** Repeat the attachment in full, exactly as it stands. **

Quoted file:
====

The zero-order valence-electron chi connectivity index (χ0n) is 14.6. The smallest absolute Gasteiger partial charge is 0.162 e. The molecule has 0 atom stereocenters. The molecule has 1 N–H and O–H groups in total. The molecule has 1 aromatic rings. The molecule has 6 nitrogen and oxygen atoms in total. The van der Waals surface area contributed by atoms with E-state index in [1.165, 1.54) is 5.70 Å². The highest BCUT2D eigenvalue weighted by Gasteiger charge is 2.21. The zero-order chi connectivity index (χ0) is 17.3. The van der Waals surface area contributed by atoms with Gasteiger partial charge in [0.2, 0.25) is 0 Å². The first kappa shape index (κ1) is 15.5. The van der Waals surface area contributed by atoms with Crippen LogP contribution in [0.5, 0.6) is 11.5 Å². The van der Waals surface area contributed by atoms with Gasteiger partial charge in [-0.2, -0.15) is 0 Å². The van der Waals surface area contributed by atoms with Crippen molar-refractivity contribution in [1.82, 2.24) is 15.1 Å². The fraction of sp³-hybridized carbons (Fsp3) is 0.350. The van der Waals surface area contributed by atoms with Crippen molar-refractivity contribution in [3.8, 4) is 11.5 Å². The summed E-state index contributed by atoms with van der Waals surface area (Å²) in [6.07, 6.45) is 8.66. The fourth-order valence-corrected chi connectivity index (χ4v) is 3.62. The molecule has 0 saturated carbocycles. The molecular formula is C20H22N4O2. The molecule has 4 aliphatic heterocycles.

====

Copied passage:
The zero-order valence-electron chi connectivity index (χ0n) is 14.6. The smallest absolute Gasteiger partial charge is 0.162 e. The molecule has 0 atom stereocenters. The molecule has 1 N–H and O–H groups in total. The molecule has 1 aromatic rings. The molecule has 6 nitrogen and oxygen atoms in total. The van der Waals surface area contributed by atoms with E-state index in [1.165, 1.54) is 5.70 Å². The highest BCUT2D eigenvalue weighted by Gasteiger charge is 2.21. The zero-order chi connectivity index (χ0) is 17.3. The van der Waals surface area contributed by atoms with Gasteiger partial charge in [0.2, 0.25) is 0 Å². The first kappa shape index (κ1) is 15.5. The van der Waals surface area contributed by atoms with Crippen LogP contribution in [0.5, 0.6) is 11.5 Å². The van der Waals surface area contributed by atoms with Gasteiger partial charge in [-0.2, -0.15) is 0 Å². The van der Waals surface area contributed by atoms with Crippen molar-refractivity contribution in [1.82, 2.24) is 15.1 Å². The fraction of sp³-hybridized carbons (Fsp3) is 0.350. The van der Waals surface area contributed by atoms with Crippen molar-refractivity contribution in [3.8, 4) is 11.5 Å². The summed E-state index contributed by atoms with van der Waals surface area (Å²) in [6.07, 6.45) is 8.66. The fourth-order valence-corrected chi connectivity index (χ4v) is 3.62. The molecule has 0 saturated carbocycles. The molecular formula is C20H22N4O2. The molecule has 4 aliphatic heterocycles.